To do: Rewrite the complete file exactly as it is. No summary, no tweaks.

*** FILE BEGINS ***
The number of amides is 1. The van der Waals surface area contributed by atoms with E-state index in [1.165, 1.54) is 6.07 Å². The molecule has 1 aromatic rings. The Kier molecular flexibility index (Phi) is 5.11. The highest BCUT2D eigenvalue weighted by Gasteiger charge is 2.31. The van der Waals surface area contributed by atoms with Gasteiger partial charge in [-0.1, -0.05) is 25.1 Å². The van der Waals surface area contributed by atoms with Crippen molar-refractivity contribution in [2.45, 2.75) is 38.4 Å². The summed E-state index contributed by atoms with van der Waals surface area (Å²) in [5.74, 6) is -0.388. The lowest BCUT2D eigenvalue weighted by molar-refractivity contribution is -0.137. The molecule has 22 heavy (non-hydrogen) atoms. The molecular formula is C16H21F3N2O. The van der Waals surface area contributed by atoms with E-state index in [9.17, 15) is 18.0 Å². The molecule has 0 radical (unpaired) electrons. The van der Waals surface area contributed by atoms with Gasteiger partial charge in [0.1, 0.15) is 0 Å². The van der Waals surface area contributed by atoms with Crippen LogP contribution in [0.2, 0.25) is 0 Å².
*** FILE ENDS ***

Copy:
The number of amides is 1. The van der Waals surface area contributed by atoms with E-state index in [1.165, 1.54) is 6.07 Å². The molecule has 1 aromatic rings. The Kier molecular flexibility index (Phi) is 5.11. The highest BCUT2D eigenvalue weighted by Gasteiger charge is 2.31. The van der Waals surface area contributed by atoms with Gasteiger partial charge in [-0.1, -0.05) is 25.1 Å². The van der Waals surface area contributed by atoms with Crippen molar-refractivity contribution in [2.45, 2.75) is 38.4 Å². The summed E-state index contributed by atoms with van der Waals surface area (Å²) in [5.74, 6) is -0.388. The lowest BCUT2D eigenvalue weighted by molar-refractivity contribution is -0.137. The molecule has 22 heavy (non-hydrogen) atoms. The molecular formula is C16H21F3N2O. The van der Waals surface area contributed by atoms with E-state index in [9.17, 15) is 18.0 Å². The molecule has 0 radical (unpaired) electrons. The van der Waals surface area contributed by atoms with Gasteiger partial charge in [0.1, 0.15) is 0 Å². The van der Waals surface area contributed by atoms with Crippen LogP contribution in [0.2, 0.25) is 0 Å².